Nigerian Justice Minister Mohammed Adoke has described a law banning same-sex marriage and further criminalising homosexuality in the country as a “win-win situation,” saying it protects gay people from mob violence.

Following calls from UN human rights chief Navi Pillay for the law to be suspended, the Attorney General responded recently saying that gay rights issues do not fall in line with Nigerian religious and cultural values.

According to This Day Live he said: “Some of the issues that you raised are on the issue of same-sex marriage. We do not want it. It is not that we don’t have the laws against same-sex marriage. We have it in the common law, in Sharia law and customary law.

“Therefore, I think when you look at the culture of our people, 99 per cent will not accept the same-sex marriage. It is a reality.”

He added: “The government had to step in with punitive measures so as to prevent citizens from taking laws into their hands. So it is a win-win situation.”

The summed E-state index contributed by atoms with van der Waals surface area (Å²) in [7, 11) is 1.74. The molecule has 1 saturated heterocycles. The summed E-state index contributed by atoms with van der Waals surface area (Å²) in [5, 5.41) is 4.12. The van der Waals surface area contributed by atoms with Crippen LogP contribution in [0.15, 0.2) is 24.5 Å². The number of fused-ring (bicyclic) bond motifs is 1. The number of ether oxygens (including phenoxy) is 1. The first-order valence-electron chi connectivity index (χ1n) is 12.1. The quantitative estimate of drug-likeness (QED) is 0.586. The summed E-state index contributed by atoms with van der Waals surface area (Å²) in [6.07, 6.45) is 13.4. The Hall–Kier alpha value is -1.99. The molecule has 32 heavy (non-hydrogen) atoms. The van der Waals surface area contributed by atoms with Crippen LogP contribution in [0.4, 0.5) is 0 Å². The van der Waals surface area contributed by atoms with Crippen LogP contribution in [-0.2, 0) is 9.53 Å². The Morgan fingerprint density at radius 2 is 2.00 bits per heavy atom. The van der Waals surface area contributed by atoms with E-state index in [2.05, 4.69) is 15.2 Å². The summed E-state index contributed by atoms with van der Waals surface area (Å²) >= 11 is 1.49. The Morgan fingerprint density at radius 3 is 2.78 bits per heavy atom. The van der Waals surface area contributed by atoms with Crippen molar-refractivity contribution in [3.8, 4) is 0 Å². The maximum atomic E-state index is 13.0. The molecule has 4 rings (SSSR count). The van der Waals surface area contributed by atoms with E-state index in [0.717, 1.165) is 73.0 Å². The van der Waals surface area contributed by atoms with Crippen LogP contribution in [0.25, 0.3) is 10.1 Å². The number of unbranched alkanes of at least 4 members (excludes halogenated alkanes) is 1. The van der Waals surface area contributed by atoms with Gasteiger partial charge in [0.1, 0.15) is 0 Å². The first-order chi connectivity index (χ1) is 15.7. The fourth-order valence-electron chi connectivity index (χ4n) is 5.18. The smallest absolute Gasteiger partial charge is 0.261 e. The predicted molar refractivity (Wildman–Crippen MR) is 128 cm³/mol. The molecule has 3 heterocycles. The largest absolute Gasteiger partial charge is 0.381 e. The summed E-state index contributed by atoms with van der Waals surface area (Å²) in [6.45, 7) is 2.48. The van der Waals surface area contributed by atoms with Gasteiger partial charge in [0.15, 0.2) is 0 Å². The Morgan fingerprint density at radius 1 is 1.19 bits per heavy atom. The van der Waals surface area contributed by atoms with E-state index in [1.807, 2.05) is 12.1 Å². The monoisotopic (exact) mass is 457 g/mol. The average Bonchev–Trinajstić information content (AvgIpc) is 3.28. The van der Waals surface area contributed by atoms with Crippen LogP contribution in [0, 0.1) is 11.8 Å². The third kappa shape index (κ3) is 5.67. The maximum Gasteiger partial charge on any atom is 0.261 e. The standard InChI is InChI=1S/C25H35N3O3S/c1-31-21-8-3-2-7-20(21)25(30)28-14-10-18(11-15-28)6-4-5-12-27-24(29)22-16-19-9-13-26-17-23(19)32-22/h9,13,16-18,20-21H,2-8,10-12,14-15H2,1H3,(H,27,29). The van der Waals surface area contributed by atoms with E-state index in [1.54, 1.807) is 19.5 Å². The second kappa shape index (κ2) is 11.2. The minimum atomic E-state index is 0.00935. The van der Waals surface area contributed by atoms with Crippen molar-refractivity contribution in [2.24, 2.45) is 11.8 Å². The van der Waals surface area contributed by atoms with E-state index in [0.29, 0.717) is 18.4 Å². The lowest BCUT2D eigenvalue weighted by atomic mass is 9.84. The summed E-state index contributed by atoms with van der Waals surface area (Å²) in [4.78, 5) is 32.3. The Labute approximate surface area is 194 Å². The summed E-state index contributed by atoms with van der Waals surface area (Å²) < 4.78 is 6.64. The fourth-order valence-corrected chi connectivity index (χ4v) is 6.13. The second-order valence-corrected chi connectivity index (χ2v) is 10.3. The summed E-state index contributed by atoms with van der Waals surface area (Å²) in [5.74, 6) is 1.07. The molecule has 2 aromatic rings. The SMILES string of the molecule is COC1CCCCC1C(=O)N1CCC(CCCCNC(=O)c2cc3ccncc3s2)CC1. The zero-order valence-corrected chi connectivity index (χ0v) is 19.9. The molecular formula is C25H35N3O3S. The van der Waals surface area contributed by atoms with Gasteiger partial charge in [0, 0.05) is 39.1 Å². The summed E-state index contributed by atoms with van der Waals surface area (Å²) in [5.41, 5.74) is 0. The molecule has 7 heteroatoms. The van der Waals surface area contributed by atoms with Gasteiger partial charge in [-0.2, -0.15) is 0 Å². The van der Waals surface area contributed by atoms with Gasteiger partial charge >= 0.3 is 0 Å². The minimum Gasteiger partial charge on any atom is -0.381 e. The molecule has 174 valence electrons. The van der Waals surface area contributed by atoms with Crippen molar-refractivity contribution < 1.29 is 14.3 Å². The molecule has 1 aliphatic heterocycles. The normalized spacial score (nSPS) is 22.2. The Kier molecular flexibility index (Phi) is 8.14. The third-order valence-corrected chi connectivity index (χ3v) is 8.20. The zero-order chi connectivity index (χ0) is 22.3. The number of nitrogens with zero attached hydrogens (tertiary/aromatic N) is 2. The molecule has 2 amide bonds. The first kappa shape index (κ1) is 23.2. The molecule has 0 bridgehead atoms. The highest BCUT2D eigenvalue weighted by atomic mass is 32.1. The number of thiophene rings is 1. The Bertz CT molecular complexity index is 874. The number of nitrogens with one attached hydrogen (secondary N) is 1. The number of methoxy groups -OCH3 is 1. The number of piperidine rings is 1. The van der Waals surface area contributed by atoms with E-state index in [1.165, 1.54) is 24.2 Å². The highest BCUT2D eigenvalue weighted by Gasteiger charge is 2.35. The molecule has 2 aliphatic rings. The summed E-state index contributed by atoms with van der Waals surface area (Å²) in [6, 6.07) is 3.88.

Ms Pillay, who is in Nigeria this week, also addressed concerns about the effect the law could have on the spread of HIV.

She said she understood that Nigerians found the issue of same-sex marriage difficult, but emphasised that Nigeria did not have to violate people’s human rights as a response.

She added: “This law violates a host of fundamental human rights, including the right to freedom from discrimination, to privacy, freedom of association, peaceful assembly, opinion and expression and equality before the law – all of which are enshrined in Uganda’s own Constitution and in the international treaties it has ratified.”

UN Secretary General Ban Ki-moon has also said he is “seriously concerned” by the President of Uganda’s decision to sign anti-gay legislation and fears it could generate fresh homophobic violence.